This is a cautionary tale about a certain Mr Smith. I recently visited Mr Smith, a retired, elderly gent, to do a couple of small jobs – change a radiator valve and a tap washer – but also to check over his newly installed boiler. He wasn’t happy with the manner in which the work was done and needed some reassurance.
The installer had fitted the new version of the Ideal Logic+ system boiler to complement the existing instantaneous water heater. So far so good. My minor quibble with the work was that a magnetic filter had not been fitted, although to be fair this would have been slightly tricky to achieve in what was not the easiest location.
What became clear though, was that the commissioning checklist had been only scantly completed, and the readings I got from my Flue Gas Analysis were significantly different from the ones listed in the Commissioning document at the back of the installation manual. This suggested to me that he either hadn’t done it at all, or incorrectly.
The biggest problem, however, was that while the existing time clock had been re-used to control the heating, what was missing was a room thermostat. Quizzing Mr Smith revealed no conversation had taken place to offer why one wasn’t going to be fitted.
Here’s the thing: Unless a customer specifically objects to any type of heating control (very much preferably in writing, and documented on the Commissioning Document) every boiler fitted should have, AS A MINIMUM, a time clock and a room thermostat. If you have a hot water cylinder, you should have a time clock that allows you to program the heating and hot water independently from each other, as well as a thermostat fitted onto the cylinder.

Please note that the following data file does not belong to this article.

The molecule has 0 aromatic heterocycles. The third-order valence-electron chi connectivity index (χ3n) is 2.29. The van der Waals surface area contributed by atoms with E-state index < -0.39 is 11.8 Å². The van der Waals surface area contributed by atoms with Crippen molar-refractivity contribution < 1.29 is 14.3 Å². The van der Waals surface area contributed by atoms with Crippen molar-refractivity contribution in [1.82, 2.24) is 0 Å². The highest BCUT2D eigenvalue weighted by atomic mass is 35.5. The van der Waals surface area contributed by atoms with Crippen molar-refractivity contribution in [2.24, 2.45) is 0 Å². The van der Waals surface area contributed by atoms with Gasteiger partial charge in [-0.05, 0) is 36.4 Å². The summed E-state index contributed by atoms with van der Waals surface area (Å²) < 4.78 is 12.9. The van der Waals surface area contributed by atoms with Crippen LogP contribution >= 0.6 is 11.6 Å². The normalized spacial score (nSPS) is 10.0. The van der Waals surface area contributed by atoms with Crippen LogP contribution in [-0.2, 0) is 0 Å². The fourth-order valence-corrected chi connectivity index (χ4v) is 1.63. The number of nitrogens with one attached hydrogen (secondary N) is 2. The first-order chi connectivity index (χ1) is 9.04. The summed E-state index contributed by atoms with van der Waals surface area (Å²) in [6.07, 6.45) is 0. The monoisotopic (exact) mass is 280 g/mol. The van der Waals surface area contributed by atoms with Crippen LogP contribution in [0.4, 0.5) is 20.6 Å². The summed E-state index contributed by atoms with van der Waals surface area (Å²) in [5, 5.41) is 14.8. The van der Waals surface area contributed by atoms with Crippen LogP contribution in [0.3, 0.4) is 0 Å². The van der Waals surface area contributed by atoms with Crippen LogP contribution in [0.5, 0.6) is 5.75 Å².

There are a large number of products out there that allow you to control your heating in a number of simple and sophisticated ways, so it is potentially confusing. But I repeat: As a minimum you should have a time clock and a room thermostat fitted.
Good practice means that Thermostatic Radiator Valves should be fitted to allow individual room control, but this does not constitute a room thermostat.
Fortunately for Mr Smith, the installer had not yet sent their bill. I advised him not to pay until they had fitted the missing item. It should have been automatically included in the job. As far as I am concerned, he shouldn’t be paying extra for the work since the installer hasn’t met their obligations as far as the current standards require.
I get very cross when I see this sort of sloppiness. It gives the trade a bad name when it is difficult enough to establish a good reputation. It’s a joke down the pub, “You plumbers are all the same ripping us off and heading for the golf course”, but it’s not when you are trying to do the right thing by people and then come across situations such as Mr Smith.